A point-of-purchase entry is an ACH debit application, used by Originators (merchants, billers, etc.) as a method of payment for the in- person purchase of goods or services by consumers. These non-recurring ACH debits entries are initiated by the Originator based on a written authorization and account information drawn from the source document (check or share draft) obtained from the consumer at the point of sale. The source document, which is voided and returned to the consumer at the point of sale, is used to collect the consumer’s routing number, account number and check serial number that will be used to generate the debit entry to the consumer’s account. An interim rule effective September 17, 1999 through September 14, 2000, provides a rules framework for transmitting these entries using the PPD standard entry class code. Effective September 15, 2000, a new SEC code of POP will be established for the transmission of point-of-purchase entries.
Lockbox Truncation (Accounts Receivable Conversion – ARC)
Consumers mail their bill payments to companies, realizing some advantages of mail and collection float associated with such payments. For companies, the cost of processing and collecting these checks is high. There are methods that remittance processors or billers may use to increase efficiencies within the lockbox or biller’s process by reducing collection float and other check float collection costs, through the truncation of paper checks to electronics via the ACH.
Truncation in this instance means that the payer issues a paper check and sends it through the mail to the payee; at the point of receipt (Lockbox), the check is converted to an electronic payment. Presentment is made to the payers financial institution electronically and the paper check or image is stored for a legally specified period of time by the remittance processor.
A short-term rule amendment, effective December 17, 1999 through December 14, 2000, enables Originators to use the PPD format to truncate consumer checks received through the US mail for the payment of goods or services and to collect those checks via an ACH debit. This short-term rule amendment provides a legal framework for the protection of the participants while testing the impact of this consumer check truncation application. ODFls must sign an agreement with NACHA in order to originate these entries.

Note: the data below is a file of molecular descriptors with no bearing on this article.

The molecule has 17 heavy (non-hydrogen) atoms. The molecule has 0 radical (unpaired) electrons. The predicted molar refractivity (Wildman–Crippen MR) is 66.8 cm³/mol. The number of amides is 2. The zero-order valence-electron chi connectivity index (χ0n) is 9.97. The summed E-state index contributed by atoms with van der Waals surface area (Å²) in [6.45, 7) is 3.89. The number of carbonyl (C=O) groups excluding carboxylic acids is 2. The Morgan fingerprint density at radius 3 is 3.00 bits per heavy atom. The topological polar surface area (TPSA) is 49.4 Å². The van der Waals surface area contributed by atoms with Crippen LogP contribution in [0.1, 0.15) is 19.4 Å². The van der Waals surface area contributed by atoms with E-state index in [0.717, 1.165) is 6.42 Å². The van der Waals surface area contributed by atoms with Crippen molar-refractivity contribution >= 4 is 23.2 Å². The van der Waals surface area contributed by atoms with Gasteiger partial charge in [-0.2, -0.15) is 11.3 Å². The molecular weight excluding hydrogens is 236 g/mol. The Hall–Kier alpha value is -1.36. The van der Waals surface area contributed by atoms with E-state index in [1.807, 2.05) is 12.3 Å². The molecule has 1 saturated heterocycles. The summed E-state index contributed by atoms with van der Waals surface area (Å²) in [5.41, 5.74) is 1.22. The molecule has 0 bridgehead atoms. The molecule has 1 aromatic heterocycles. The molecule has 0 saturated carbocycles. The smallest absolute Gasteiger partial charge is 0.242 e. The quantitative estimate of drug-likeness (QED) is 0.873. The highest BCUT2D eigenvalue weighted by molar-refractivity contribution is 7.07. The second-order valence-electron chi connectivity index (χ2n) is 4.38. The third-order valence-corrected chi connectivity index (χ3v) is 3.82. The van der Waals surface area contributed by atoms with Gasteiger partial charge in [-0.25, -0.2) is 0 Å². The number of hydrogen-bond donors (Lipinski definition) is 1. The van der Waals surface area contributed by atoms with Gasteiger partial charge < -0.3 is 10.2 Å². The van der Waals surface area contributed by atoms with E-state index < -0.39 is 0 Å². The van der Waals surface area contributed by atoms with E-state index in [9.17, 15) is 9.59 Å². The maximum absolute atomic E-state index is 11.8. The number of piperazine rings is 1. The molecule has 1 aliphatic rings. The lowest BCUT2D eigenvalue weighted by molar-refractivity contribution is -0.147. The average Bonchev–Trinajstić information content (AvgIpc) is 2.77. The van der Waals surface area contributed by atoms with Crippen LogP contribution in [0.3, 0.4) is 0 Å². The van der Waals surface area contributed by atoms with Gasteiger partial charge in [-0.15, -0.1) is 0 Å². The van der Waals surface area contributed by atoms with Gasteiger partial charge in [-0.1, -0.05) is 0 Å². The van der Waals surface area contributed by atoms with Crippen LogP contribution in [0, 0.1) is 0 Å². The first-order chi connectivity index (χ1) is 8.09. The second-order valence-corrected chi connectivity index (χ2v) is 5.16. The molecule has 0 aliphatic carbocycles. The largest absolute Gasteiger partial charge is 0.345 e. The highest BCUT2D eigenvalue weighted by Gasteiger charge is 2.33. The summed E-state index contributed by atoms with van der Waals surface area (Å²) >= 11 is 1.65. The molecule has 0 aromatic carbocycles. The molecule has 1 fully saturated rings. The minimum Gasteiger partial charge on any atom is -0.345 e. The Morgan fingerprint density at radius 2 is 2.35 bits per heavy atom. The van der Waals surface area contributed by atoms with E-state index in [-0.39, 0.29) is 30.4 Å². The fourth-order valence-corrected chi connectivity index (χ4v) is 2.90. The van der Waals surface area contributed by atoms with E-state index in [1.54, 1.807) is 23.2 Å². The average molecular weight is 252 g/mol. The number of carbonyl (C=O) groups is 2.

In the cross-border payment environment, the Gateway Operator acts as the entry point to the national payments system for entries received from another country and the exit point from the national payments system for entries originated in another country. The Gateway Operator assumes responsibility for foreign exchange conversion and settlement, format mapping and translation of data.
Effective September 15, 2000, two new Standard Entry Class Codes, CBR (Corporate Cross-Border) and PBR (Consumer Cross-Border) will be used for the transmission of cross-border entries. These new SEC codes will allow cross-border transactions to be readily identified by financial institutions so that any special handling requirements may be applied and additionally will allow ACH participants to transmit and receive detailed information unique to cross-border payments.
Uses for the ACH network are unlimited. Other applications include machine transfer entries, point of sale transactions, truncation applications and payment message and payment advice applications.